High-Temperature Orthoses: A Practical Guide

Drape forming long-term orthoses with Orfitrans Excel

High-temperature orthoses offer long-term and reliable support for patients with chronic or permanent conditions. Their sturdy and durable characteristics ensure optimal comfort and stability.

Drape forming is the fabrication method of choice when it comes to creating long-lasting orthoses from high-temperature thermoplastics.

In this guide, we give a basic overview of the steps for drape forming an orthosis using Orfitrans Excel. But first, let’s have a look at the differences between low-temperature and high-temperature thermoplastics.

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Low-Temperature vs. High-Temperature Thermoplastics

Both low-temperature (LTTP) and high-temperature thermoplastics (HTTP) can be used for orthotic fabrication, so what are the differences between the two?

Temperature

Of course, the activation/heating temperature is the most significant distinguishing factor for the two types of materials. Our low-temperature thermoplastics (LTTP’s) (e.g. Orfit Classic, Aquafit NS, Orfilight) can be heated at 65°C (149°F) whereas high-temperature materials (HTTP’s) (Orfitrans) have an activation temperature of 130°C (266°F) – 160°C (320°F). The LTTP’s can be heated in a water bath (splint pan) or dry heater, while the HTTP’s require an infrared or convection oven.

Fabrication Process

Due to the high activation temperatures of HTTP’s, the orthotic fabrication process is very different from that of LTTP’s. Low-temperature thermoplastics can be moulded directly onto the patient. High-temperature thermoplastics, on the other hand, need to be formed on a model of the patient’s extremity. As a result, the forming of the model is an additional step in the fabrication process.

Orthotic Wear

High-temperature orthoses are well suited for prolonged or permanent wear, while lower-temperature thermoplastics are intended for immediate fitting and short-term treatment, especially for immediate use after trauma or surgery.

Table with differences between high-temperature orthoses and low-temperature orthoses

 

Drape Forming a High-Temperature Orthosis

1. The Mould

Position the mould of the patient’s extremity and make sure it is secure. It can be a plaster, foam or wooden model.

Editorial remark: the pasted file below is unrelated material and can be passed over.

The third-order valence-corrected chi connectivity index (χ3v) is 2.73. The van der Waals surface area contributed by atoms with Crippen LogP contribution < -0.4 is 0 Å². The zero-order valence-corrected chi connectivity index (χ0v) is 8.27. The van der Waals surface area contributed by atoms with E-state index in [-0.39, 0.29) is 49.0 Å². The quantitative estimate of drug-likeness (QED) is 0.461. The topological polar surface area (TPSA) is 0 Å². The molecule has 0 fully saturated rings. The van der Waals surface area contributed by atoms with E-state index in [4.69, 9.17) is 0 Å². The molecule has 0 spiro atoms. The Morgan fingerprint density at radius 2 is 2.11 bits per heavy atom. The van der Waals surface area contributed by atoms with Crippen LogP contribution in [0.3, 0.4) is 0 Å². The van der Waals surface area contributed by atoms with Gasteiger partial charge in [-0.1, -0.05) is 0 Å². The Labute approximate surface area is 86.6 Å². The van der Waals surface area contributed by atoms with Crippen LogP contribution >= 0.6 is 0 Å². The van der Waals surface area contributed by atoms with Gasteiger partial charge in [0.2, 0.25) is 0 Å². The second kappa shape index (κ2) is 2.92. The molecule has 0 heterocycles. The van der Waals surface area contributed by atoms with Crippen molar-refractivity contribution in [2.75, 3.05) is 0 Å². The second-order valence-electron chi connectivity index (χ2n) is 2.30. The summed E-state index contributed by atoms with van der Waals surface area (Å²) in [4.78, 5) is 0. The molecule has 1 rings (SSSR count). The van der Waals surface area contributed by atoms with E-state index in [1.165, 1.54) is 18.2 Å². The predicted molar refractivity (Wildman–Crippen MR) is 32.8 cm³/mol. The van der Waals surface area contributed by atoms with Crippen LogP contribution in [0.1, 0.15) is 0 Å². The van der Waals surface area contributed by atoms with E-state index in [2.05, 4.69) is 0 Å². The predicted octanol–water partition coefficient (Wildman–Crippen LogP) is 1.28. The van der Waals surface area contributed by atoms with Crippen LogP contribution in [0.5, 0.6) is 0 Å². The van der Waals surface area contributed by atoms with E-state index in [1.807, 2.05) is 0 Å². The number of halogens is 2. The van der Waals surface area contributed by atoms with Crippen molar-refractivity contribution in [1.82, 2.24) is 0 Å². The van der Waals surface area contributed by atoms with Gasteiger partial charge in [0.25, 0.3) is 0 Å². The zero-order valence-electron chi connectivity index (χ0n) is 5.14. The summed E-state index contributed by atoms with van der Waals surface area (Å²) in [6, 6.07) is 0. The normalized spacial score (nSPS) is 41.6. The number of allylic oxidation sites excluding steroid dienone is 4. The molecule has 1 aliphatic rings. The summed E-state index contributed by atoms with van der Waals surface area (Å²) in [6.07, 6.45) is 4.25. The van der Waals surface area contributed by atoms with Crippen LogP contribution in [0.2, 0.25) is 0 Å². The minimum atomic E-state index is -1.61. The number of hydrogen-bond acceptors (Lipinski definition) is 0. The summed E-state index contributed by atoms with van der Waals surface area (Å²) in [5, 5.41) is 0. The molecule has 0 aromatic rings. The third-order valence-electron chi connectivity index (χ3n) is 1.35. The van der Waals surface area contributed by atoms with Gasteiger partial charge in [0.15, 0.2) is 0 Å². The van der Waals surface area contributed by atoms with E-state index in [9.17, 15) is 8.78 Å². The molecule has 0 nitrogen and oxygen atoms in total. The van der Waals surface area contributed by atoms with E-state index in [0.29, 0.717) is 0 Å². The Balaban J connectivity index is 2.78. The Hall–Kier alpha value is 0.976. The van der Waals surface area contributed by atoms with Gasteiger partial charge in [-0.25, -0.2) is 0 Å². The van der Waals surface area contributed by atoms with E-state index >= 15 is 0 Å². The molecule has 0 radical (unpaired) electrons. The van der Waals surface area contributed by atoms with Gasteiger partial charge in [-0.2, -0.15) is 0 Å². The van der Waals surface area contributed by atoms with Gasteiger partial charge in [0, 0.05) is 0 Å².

TIP: We advise using an additional vacuum when drape forming an orthosis, as it will guarantee a close fit. However, if the equipment is not available, the orthosis can also be drape formed without a vacuum.

Spray the mould very lightly with silicone spray and rub it into the surface.

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2. The Thermoplastic Sheet

For this orthosis, we are using an Orfitrans Excel sheet with 3 mm (1/8”) thickness. Orfitrans Excel is the lightest in weight of our high-temperature thermoplastic materials and has excellent drape forming characteristics.

Measure the model and cut the sheet in a suitable size. Remove the protective foil on both sides of the thermoplastic.

Heat the thermoplastic flat on a Teflon sheet in an infrared or convection oven.

TIP: Check the recommended activation temperatures for Orfitrans Excel to get optimal results.

 

3. The Drape Forming

Form the sheet around the mould and create a seam. Work quickly, yet carefully to ensure an even thickness in all areas, avoid air bubbles and prevent any open spaces.

Once all edges are sealed, turn on the vacuum (if using). Then, cut the excess material while it is still hot.

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4. The Removal

Make a slit in the thermoplastic with a box cutter and carefully slip the orthosis off the mould.

Roughly trim the edges with scissors. These will be perfected in the next step.

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5. The Finishing Process

Finish and smooth the edges of the orthosis. This step is very similar to the finishing process of a thermoplastic socket. If you want to learn more, read our blog post about the proper finishing technique for high-temperature thermoplastic products.

TIP: When polishing the edges, do not use a rotational speed higher than 1500 rpm, to prevent the thermoplastic from melting.

When the orthosis is finished, you can check the fit on the patient and attach a closure system. If necessary, adjust the shape by spot heating the thermoplastic with a heat gun.

 

Written by Marc Blij

Marc studied in Brussels and London and is a Certified Orthotist and Prosthetist.

After working in an O&P lab at the Universities of Louvain and Brussels, he decided to set up his own O&P lab in Antwerp. For over 30 years, he ran his own practice, together with his wife.

Since 2006, Marc works at the Orfit Industries headquarters in Wijnegem (Belgium) as a Product and Educational Specialist in Orthotics & Prosthetics and Physical Rehabilitation.

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